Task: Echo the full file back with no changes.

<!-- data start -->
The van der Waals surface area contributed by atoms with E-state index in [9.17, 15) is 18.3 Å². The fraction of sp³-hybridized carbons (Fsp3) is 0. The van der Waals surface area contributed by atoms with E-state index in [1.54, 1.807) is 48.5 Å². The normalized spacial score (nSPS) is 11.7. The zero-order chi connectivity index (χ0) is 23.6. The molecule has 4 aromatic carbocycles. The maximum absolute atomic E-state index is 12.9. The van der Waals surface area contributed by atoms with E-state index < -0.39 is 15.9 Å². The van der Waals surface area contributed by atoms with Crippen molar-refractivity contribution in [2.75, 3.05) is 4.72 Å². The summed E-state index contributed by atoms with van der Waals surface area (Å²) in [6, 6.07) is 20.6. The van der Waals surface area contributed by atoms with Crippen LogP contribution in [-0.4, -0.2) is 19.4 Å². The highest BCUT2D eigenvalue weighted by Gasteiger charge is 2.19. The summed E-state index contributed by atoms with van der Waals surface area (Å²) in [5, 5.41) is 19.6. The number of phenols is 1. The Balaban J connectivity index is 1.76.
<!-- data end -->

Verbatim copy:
The van der Waals surface area contributed by atoms with E-state index in [9.17, 15) is 18.3 Å². The fraction of sp³-hybridized carbons (Fsp3) is 0. The van der Waals surface area contributed by atoms with E-state index in [1.54, 1.807) is 48.5 Å². The normalized spacial score (nSPS) is 11.7. The zero-order chi connectivity index (χ0) is 23.6. The molecule has 4 aromatic carbocycles. The maximum absolute atomic E-state index is 12.9. The van der Waals surface area contributed by atoms with E-state index < -0.39 is 15.9 Å². The van der Waals surface area contributed by atoms with Crippen molar-refractivity contribution in [2.75, 3.05) is 4.72 Å². The summed E-state index contributed by atoms with van der Waals surface area (Å²) in [6, 6.07) is 20.6. The van der Waals surface area contributed by atoms with Crippen LogP contribution in [-0.4, -0.2) is 19.4 Å². The highest BCUT2D eigenvalue weighted by Gasteiger charge is 2.19. The summed E-state index contributed by atoms with van der Waals surface area (Å²) in [5, 5.41) is 19.6. The number of phenols is 1. The Balaban J connectivity index is 1.76.